Cornell International Law Journal
E-hailing and Employment Rights: The Case for an Employment Relationship Between Uber and its Drivers in South Africa
Uber (Firm), Ride-hailing services, Ridesharing
South Africa’s Uber dilemma has forced jurists to answer important questions about the country’s largest black-owned sector: the taxi industry. Since the days of apartheid, taxi drivers have struggled to secure their livelihoods. Lamentably, they have found themselves restricted by a legacy of oppression that, despite significant progress, lingers on. As of late, Uber has exploded onto the transportation market, and labor courts must decide whether Uber drivers fit within a system that never contemplated the emergence of gig economy companies. If future jurists continue to draw inspiration from South Africa’s highly progressive constitution, international agreements, and pro-union culture, it is likely that Uber drivers will soon see the day that a labor court classifies them as employees.
Accordingly, a hybrid or new labor classification for drivers is not a viable solution for the Uber dilemma. These classifications give equal weight to corporate interests and disadvantaged workers’ needs, and they fail to recognize the importance of protecting workers from businesses with far more capital and power. Moreover, although Uber claims that its business model has provided drivers with an avenue for entrepreneurship, these success stories ignore most drivers’ realities, which are characterized by long, grueling workdays and unsustainable wages. Hence, it is crucial for jurists to understand that hybrid or new classifications unfairly compromise the rights and needs of historically oppressed groups.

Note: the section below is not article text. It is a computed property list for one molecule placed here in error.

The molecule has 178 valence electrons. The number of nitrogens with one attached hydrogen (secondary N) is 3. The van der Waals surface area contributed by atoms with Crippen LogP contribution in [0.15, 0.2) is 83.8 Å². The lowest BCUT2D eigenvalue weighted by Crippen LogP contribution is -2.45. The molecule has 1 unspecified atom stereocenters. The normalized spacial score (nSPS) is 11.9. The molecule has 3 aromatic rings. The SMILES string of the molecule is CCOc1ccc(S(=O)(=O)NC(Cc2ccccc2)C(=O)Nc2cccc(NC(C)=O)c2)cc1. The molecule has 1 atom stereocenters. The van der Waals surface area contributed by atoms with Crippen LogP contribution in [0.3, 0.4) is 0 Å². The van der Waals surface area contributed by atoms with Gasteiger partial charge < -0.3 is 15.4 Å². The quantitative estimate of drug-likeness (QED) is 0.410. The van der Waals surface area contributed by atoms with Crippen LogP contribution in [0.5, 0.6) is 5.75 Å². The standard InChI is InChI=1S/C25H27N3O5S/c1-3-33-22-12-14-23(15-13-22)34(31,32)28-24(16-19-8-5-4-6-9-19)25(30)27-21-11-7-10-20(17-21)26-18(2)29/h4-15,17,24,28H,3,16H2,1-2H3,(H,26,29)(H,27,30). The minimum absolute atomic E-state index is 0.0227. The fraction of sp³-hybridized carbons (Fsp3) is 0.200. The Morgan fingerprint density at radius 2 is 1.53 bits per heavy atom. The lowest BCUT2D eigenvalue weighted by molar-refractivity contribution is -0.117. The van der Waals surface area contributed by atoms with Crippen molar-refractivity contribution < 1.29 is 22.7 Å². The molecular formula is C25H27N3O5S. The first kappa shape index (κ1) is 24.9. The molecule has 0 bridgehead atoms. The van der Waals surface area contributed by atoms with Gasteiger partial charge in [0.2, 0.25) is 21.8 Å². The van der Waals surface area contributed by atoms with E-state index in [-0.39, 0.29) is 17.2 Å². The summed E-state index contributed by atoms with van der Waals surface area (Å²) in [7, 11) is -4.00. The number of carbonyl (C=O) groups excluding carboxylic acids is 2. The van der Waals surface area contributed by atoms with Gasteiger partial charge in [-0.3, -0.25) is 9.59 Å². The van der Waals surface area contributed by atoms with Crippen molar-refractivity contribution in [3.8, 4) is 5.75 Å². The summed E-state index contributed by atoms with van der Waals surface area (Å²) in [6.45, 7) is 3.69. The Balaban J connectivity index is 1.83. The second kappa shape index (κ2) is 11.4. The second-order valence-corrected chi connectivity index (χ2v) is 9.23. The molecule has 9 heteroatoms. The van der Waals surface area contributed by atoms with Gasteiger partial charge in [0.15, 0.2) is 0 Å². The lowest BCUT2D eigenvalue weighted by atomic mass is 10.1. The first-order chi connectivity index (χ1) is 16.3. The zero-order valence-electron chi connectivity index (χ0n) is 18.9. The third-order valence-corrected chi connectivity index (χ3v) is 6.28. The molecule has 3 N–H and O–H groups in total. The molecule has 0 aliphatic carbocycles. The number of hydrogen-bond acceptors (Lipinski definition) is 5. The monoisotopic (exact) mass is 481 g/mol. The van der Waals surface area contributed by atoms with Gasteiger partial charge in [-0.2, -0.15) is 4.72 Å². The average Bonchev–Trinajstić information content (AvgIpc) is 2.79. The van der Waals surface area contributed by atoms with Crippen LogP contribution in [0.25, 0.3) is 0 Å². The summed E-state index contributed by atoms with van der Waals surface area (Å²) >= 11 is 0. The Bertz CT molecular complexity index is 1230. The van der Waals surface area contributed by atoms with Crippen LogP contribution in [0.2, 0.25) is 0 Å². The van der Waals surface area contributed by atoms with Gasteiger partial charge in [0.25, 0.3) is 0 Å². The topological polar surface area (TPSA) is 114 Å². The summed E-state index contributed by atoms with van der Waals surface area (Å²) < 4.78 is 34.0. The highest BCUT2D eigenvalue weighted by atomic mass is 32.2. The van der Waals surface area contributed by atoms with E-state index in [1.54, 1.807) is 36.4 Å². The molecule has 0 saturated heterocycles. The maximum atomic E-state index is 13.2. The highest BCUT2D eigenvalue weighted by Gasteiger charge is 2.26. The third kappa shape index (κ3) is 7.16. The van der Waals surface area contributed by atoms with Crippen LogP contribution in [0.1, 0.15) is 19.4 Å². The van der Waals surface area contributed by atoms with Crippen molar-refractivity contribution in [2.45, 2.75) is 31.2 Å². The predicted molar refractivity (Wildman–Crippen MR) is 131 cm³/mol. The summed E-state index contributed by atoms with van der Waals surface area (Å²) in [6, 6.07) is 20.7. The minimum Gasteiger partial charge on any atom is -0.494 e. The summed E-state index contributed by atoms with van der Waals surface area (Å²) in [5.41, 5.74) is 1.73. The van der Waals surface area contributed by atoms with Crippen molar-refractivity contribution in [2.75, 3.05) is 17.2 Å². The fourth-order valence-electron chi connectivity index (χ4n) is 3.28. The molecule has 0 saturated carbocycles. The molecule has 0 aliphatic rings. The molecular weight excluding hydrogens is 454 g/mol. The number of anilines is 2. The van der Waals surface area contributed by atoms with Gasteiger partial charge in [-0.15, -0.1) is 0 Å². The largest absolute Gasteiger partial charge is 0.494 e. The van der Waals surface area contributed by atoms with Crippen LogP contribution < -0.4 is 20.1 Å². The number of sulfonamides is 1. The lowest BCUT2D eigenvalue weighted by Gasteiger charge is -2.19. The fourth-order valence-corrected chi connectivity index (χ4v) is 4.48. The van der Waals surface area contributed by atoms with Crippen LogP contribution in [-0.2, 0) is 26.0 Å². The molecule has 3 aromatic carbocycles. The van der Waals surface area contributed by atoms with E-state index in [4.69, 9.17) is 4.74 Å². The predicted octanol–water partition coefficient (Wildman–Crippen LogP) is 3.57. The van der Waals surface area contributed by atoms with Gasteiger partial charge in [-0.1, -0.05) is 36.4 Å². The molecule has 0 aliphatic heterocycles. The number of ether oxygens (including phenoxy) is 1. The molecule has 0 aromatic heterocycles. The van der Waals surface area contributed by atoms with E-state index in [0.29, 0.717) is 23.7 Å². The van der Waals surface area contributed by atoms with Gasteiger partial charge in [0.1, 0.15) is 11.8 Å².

Ultimately, the struggle for labor and employment rights in the gig economy does not end here. Not all Uber drivers are vehicle-owners, and some vehicle-owners function as middle-persons between Uber BV and hired drivers. This situation raises questions about the existence of coemployment relationships and whether an employee classification only extends to some Uber drivers. An employee classification also complicates the situation for many foreign nationals who cannot find employment elsewhere. At some point, lawmakers will have to reconsider immigration and naturalization laws that have made it difficult for foreign workers to make a living in South Africa. Finally, there are countless issues related to driver and commuter safety that the State has yet to resolve. Recognizing drivers’ rights as Uber employees, however, is a step in the right direction.
Marcano, Isaiah J.
"E-hailing and Employment Rights: The Case for an Employment Relationship Between Uber and its Drivers in South Africa,"
Cornell International Law Journal: Vol. 51:
1, Article 8.
Available at: https://scholarship.law.cornell.edu/cilj/vol51/iss1/8